Natascha says: “I've recently re-connected with my critique
group and we've decided to make each other accountable by meeting every month
and sharing our work. Having a friendly group or even just another person to help
you focus and spur you along is very encouraging. (If you don't have a critique
group, I'd recommend joining the SCBWI
 for a supportive and welcoming

Natascha, making myself accountable to someone else really helps me keep going.
I’m very fortunate to have a brilliant accountability partner, fellow picture
book author Rebecca Colby, and we meet weekly online. We’re discussing
something that’s really important to both of us, and I always come away feeling
more inspired, even if I’ve not got much done.


Maybe have a go at a different
kind of art. Children's author Mo O'Hara says: “I have discovered that writing books is not my only way
to be creative. I’ve written poems and songs and loved it!  I’m also
allowing myself to be  interested in exploring drawing and crafts
too.  I’ve always been too scared of being terrible  to try but
thanks to extra time in Lockdown and the ‘Zero f***s ‘ to give attitude that
comes after 50 I have decided to let myself have a go even if it turns out I am
terrible.  Who will ever know?!!!”



Most people
I asked talked about exercise, including yoga (both online and alone). I’ve
just started my first ever online yoga course and even though I never ‘got’
yoga before, it’s working for me now. If you’re like me and need more
motivation than normal, you could try doing it with a friend (it really helps
that mine’s run by my sister-in-law and I know some of the other people doing

I also copied
my accountability partner and got an exercise bike with a laptop table on it

 which means I can cycle during our accountability sessions, phone calls or watching any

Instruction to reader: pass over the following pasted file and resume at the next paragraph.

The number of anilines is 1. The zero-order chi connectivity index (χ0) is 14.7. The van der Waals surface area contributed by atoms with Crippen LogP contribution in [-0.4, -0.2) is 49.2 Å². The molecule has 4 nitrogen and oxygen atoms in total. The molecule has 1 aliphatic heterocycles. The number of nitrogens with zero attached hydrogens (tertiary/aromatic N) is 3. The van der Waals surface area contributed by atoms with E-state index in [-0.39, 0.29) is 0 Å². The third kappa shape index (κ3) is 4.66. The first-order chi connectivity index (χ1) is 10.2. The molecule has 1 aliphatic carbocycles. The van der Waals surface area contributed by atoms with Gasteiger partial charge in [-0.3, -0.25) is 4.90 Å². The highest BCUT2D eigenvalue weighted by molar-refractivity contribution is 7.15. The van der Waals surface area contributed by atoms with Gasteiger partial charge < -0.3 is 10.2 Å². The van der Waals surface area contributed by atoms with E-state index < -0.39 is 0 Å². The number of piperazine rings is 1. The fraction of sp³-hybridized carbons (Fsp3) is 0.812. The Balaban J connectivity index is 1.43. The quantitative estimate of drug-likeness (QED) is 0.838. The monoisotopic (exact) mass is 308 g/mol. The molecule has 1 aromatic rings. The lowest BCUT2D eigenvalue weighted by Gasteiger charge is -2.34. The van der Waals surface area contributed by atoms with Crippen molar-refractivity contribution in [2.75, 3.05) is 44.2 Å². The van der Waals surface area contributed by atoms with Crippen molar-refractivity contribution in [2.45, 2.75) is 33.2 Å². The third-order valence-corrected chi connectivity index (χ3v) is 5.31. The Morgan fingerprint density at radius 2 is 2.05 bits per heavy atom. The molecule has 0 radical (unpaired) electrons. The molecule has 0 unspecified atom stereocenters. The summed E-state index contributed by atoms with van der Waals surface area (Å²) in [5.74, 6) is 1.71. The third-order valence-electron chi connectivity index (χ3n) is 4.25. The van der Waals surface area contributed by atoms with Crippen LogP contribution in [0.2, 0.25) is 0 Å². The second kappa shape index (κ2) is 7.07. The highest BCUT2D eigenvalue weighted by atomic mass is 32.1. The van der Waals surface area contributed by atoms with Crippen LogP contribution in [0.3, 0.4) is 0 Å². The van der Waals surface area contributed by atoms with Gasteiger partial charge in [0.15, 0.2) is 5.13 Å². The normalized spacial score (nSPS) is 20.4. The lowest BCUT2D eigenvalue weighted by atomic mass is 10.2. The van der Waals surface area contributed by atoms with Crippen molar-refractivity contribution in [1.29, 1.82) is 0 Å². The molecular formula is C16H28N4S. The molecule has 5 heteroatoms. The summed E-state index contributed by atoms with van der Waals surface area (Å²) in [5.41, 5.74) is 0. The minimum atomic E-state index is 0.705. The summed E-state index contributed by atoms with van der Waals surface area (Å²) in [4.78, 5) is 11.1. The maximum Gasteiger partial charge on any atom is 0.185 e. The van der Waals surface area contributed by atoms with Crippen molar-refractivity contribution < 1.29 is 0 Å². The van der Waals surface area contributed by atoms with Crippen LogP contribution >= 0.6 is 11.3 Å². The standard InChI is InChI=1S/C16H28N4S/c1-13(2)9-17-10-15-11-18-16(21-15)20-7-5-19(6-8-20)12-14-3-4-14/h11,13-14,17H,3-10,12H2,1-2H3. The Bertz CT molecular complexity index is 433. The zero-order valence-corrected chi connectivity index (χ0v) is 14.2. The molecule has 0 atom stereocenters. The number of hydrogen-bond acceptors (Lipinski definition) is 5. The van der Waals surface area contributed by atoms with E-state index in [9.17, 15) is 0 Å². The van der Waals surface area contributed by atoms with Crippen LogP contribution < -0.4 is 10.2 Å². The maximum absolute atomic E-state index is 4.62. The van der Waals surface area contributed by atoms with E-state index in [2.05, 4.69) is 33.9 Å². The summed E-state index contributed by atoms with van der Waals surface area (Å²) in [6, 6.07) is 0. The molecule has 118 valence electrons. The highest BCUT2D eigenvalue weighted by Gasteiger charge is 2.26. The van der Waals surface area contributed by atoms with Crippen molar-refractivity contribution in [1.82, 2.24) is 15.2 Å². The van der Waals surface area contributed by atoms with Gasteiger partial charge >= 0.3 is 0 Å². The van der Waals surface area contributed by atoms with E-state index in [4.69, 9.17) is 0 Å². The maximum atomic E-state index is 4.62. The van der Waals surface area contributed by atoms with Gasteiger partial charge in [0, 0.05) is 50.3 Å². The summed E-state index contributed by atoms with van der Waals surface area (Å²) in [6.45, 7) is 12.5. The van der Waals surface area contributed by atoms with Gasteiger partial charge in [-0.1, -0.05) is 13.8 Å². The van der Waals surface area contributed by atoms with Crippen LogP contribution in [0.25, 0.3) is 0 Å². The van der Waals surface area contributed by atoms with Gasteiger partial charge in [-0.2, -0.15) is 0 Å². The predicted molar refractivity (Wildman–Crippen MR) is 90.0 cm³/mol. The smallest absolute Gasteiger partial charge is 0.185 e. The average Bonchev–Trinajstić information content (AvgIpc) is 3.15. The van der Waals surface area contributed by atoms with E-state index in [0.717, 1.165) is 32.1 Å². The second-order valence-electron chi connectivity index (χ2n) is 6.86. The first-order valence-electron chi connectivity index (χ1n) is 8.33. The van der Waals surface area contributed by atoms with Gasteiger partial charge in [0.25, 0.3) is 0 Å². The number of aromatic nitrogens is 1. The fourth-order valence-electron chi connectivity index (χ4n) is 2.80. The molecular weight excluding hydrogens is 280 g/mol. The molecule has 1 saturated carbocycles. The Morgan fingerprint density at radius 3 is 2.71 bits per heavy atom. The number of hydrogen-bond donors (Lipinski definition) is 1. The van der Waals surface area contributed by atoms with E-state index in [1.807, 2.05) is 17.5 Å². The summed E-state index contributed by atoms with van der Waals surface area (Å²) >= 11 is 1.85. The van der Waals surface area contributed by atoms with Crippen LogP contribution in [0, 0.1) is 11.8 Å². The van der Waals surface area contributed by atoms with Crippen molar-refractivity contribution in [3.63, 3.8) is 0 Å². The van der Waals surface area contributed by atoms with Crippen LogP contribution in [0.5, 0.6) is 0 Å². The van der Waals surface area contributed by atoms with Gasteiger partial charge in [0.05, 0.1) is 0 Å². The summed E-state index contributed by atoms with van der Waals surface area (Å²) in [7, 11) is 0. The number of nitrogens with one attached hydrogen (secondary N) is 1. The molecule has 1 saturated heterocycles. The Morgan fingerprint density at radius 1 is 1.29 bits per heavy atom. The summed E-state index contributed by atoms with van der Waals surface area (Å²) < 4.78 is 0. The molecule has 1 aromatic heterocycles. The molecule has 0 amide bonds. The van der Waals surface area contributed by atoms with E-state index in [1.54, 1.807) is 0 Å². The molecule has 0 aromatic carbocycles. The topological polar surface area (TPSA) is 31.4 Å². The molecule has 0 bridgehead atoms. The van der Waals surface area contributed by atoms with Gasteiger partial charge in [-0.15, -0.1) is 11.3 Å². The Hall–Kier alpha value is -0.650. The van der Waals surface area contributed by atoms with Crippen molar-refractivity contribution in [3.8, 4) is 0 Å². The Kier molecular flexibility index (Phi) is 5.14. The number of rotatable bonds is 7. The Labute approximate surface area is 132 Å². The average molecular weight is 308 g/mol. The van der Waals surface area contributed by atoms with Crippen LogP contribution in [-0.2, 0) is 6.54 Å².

zoom events that don’t require my looking or sounding professional

I have yet to learn the art of looking calm and professional whilst pedalling...

And I copied
my sisters and got a fitbit! Prior to the first lockdown, I’d hardly done any
exercise (apart from countless school runs for years) in twenty years, so
that’s definitely something positive I’ll take from this… (I’ll take all the
positives where I can!). And we’re even doing some Just Dance (which I’m
terrible at but is lots of fun).


Most writers
I spoke with talked about the importance of nature for them.

Mo O’Hara
says “I am making myself go for long walks” (note the making myself. It’s the same with me. I have to make myself because
I don’t generally want to. That’s where structure works for me. Anyway, Mo

"Connecting with nature is a
great way to re-centre yourself… I had no idea there were soooooo many
parakeets in London parks!!!!” 

Surely no parakeets here, Mo?

But look more closely...

There really are!!!

I also discovered the same in my local park in Birmingham (where do all those parakeets come from)?!

(anyone else reminded of
Cockatoos, here?)

(c) Quentin Blake, Cockatoos

Jane also goes for regular walks: “seeing nature continuing
and even flourishing through all this is uplifting”.

This tree on our terraced block never fails to lift my spirits

When we had
snow on Friday morning of last week, we knew it might be our only chance so we
left the house in the dark and took the sledges to a local park and the children sledged quickly before coming home, eating breakfast and starting school at 8.45am.  

snatching moments more than we would have done because we need that buzz to
keep us going. One of my children met up for a five-minute snowball fight (socially distanced, of course) with her school friend and neighbour during breaktime. I love the spontaneity for joyful activities and it’s a
brilliant reminder to me, too, to enjoy unexpected things.

a random sundial on a walk...